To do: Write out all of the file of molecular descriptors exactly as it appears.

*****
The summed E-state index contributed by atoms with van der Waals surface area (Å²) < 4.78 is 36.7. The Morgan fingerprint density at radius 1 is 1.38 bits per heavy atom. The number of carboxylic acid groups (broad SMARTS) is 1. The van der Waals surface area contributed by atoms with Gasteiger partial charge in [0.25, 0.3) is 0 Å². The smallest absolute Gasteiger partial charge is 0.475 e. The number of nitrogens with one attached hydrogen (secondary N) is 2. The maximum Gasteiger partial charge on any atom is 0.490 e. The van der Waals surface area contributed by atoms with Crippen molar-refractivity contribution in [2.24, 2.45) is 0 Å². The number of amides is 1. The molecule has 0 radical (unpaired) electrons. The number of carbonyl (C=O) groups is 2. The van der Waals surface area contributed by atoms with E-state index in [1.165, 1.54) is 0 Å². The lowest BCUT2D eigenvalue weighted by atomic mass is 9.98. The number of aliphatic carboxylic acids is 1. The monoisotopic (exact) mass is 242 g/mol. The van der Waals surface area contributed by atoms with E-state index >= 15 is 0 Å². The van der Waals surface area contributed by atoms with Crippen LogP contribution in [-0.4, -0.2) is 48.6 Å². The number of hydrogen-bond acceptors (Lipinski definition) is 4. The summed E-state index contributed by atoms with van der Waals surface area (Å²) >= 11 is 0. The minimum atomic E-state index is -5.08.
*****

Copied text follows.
The summed E-state index contributed by atoms with van der Waals surface area (Å²) < 4.78 is 36.7. The Morgan fingerprint density at radius 1 is 1.38 bits per heavy atom. The number of carboxylic acid groups (broad SMARTS) is 1. The van der Waals surface area contributed by atoms with Gasteiger partial charge in [0.25, 0.3) is 0 Å². The smallest absolute Gasteiger partial charge is 0.475 e. The number of nitrogens with one attached hydrogen (secondary N) is 2. The maximum Gasteiger partial charge on any atom is 0.490 e. The van der Waals surface area contributed by atoms with Crippen molar-refractivity contribution in [2.24, 2.45) is 0 Å². The number of amides is 1. The molecule has 0 radical (unpaired) electrons. The number of carbonyl (C=O) groups is 2. The van der Waals surface area contributed by atoms with E-state index in [1.165, 1.54) is 0 Å². The lowest BCUT2D eigenvalue weighted by atomic mass is 9.98. The number of aliphatic carboxylic acids is 1. The monoisotopic (exact) mass is 242 g/mol. The van der Waals surface area contributed by atoms with E-state index >= 15 is 0 Å². The van der Waals surface area contributed by atoms with Crippen LogP contribution in [-0.4, -0.2) is 48.6 Å². The number of hydrogen-bond acceptors (Lipinski definition) is 4. The summed E-state index contributed by atoms with van der Waals surface area (Å²) >= 11 is 0. The minimum atomic E-state index is -5.08.